Dracula fish, a bald songbird and a seven-metre (23 feet) tall carnivorous plant are among several unusual new species found in the Greater Mekong region last year, researchers said Wednesday.
Other new finds among the 145 new species include a frog that sounds like a cricket and a "sucker fish", which uses its body to stick to rocks in fast flowing waters to move upstream, according to conservation group WWF.
With fangs at the front of each jaw, the "dracula minnow" is one of the more bizarre new species found in 2009 in the Mekong River region, which comprises Cambodia, Laos, Myanmar, Thailand, Vietnam and China's Yunnan Province.
Discovered in a small stream in Myanmar, it is largely translucent and measures up to 1.7 centimetres long.
It is not yet known whether the species is endemic to a single ecosystem within Myanmar, or spread throughout the region as a whole.
Other bizarre discoveries include the Bare-Faced Bulbul bird, which is bereft of feathers on the face and side of the head and has pale blue skin on the rear of the head and around the eyes. It lives in sparse forest on limestone karsts in central Laos.
Among newly recorded plants, the Nepenthes bokorensis plant, found in southern Cambodia, has a climbing length of up to seven metres, with pitchers that trap ants and other insects for food.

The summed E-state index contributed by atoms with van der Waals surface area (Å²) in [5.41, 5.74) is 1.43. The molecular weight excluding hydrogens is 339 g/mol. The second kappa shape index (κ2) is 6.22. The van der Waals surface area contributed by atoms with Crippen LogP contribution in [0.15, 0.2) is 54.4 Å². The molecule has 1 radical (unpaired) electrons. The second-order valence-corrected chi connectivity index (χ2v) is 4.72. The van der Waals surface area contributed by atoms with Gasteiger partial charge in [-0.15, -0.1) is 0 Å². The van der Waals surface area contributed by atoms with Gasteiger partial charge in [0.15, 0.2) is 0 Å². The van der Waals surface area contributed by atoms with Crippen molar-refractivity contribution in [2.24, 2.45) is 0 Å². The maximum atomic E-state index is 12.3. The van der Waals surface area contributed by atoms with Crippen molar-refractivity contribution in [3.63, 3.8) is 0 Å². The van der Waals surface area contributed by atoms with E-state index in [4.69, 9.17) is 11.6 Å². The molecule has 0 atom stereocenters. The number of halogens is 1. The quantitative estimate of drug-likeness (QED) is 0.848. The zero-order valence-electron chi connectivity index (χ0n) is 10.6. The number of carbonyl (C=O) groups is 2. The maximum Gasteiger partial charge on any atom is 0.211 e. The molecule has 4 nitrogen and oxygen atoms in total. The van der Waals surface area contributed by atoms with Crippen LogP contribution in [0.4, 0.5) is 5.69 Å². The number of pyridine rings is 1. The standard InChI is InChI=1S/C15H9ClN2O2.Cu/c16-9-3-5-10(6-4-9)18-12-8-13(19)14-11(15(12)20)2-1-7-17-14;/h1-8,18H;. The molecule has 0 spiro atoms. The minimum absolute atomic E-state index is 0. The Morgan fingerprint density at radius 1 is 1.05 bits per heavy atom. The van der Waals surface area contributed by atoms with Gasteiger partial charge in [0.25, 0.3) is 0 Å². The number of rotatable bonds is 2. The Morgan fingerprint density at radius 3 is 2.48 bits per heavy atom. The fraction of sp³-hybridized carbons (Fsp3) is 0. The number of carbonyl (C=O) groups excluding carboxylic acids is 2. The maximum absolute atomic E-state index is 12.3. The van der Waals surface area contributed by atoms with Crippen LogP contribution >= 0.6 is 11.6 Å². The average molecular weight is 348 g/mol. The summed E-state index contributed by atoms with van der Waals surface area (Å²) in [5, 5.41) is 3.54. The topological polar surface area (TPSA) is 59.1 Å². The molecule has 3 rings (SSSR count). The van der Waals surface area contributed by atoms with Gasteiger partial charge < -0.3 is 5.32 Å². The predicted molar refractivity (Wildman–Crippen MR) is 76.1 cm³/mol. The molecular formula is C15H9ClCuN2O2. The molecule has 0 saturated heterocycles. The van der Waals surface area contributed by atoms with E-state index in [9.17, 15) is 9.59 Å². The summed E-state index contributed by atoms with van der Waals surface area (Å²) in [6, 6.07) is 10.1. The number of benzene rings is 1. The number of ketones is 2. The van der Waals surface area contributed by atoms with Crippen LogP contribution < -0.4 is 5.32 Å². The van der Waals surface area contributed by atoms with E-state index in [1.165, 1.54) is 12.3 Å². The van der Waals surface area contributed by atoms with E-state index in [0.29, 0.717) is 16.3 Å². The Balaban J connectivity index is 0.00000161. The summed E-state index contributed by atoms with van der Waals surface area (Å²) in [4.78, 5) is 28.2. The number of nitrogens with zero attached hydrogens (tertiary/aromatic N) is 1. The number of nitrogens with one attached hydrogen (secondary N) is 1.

"The rate of discovery in the Mekong is almost without equal globally," WWF regional conservation director Stuart Chapman told AFP.
"That's attributed to the enormous geographical and climatic range within the region, going from high altitude to dense tropical forests through to some of the richest freshwater in the world," he said.
"Undoubtedly this region is one of the richest in terms of its biodiversity, but it's also one of the most threatened."
The Greater Mekong region is home to some of the planet's most endangered wild species including tiger, Asian elephant, Mekong dolphin and Mekong giant catfish, said the World Wide Fund For Nature.
WWF has warned the Mekong giant catfish -- one of the world's biggest freshwater fish -- could be driven to extinction if plans to build hydropower dams on Southeast Asia's longest river go ahead, blocking spawning grounds.
"We need to keep one of the treasure troves of the world properly conserved," said Chapman.
Explore further: Empathy chimpanzees offer is key to understanding human engagement